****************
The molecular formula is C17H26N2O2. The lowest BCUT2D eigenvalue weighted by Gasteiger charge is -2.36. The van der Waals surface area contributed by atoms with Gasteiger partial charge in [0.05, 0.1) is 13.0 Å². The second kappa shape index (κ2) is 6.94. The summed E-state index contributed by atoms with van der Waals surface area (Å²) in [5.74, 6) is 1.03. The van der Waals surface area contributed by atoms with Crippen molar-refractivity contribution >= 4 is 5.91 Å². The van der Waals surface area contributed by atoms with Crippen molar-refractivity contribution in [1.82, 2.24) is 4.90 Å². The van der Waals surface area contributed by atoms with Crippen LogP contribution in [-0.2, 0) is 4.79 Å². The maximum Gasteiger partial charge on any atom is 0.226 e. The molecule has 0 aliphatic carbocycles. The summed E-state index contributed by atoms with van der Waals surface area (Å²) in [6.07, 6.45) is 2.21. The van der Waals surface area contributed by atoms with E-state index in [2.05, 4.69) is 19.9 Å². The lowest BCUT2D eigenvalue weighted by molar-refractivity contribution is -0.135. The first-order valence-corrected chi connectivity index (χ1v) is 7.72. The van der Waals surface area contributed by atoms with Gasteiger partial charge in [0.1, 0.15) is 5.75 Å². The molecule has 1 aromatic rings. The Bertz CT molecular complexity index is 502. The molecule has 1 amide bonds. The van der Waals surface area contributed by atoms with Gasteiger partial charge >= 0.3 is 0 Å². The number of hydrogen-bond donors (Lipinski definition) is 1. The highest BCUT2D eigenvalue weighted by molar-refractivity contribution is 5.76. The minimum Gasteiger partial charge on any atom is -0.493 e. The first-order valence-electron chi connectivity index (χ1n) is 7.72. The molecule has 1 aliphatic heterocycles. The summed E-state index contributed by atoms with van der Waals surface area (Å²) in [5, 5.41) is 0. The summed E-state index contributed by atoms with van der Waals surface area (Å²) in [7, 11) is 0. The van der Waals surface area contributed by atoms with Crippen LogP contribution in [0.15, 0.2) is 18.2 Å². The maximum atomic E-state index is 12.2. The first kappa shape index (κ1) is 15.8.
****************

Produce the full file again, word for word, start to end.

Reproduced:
The molecular formula is C17H26N2O2. The lowest BCUT2D eigenvalue weighted by Gasteiger charge is -2.36. The van der Waals surface area contributed by atoms with Gasteiger partial charge in [0.05, 0.1) is 13.0 Å². The second kappa shape index (κ2) is 6.94. The summed E-state index contributed by atoms with van der Waals surface area (Å²) in [5.74, 6) is 1.03. The van der Waals surface area contributed by atoms with Crippen molar-refractivity contribution >= 4 is 5.91 Å². The van der Waals surface area contributed by atoms with Crippen molar-refractivity contribution in [1.82, 2.24) is 4.90 Å². The van der Waals surface area contributed by atoms with Crippen LogP contribution in [-0.2, 0) is 4.79 Å². The maximum Gasteiger partial charge on any atom is 0.226 e. The molecule has 0 aliphatic carbocycles. The summed E-state index contributed by atoms with van der Waals surface area (Å²) in [6.07, 6.45) is 2.21. The van der Waals surface area contributed by atoms with E-state index in [2.05, 4.69) is 19.9 Å². The lowest BCUT2D eigenvalue weighted by molar-refractivity contribution is -0.135. The first-order valence-corrected chi connectivity index (χ1v) is 7.72. The van der Waals surface area contributed by atoms with Gasteiger partial charge in [0.1, 0.15) is 5.75 Å². The molecule has 1 aromatic rings. The Bertz CT molecular complexity index is 502. The molecule has 1 amide bonds. The van der Waals surface area contributed by atoms with Gasteiger partial charge >= 0.3 is 0 Å². The number of hydrogen-bond donors (Lipinski definition) is 1. The highest BCUT2D eigenvalue weighted by molar-refractivity contribution is 5.76. The minimum Gasteiger partial charge on any atom is -0.493 e. The first-order valence-electron chi connectivity index (χ1n) is 7.72. The molecule has 1 aliphatic heterocycles. The summed E-state index contributed by atoms with van der Waals surface area (Å²) in [5, 5.41) is 0. The summed E-state index contributed by atoms with van der Waals surface area (Å²) in [7, 11) is 0. The van der Waals surface area contributed by atoms with Crippen LogP contribution in [0.15, 0.2) is 18.2 Å². The maximum atomic E-state index is 12.2. The first kappa shape index (κ1) is 15.8.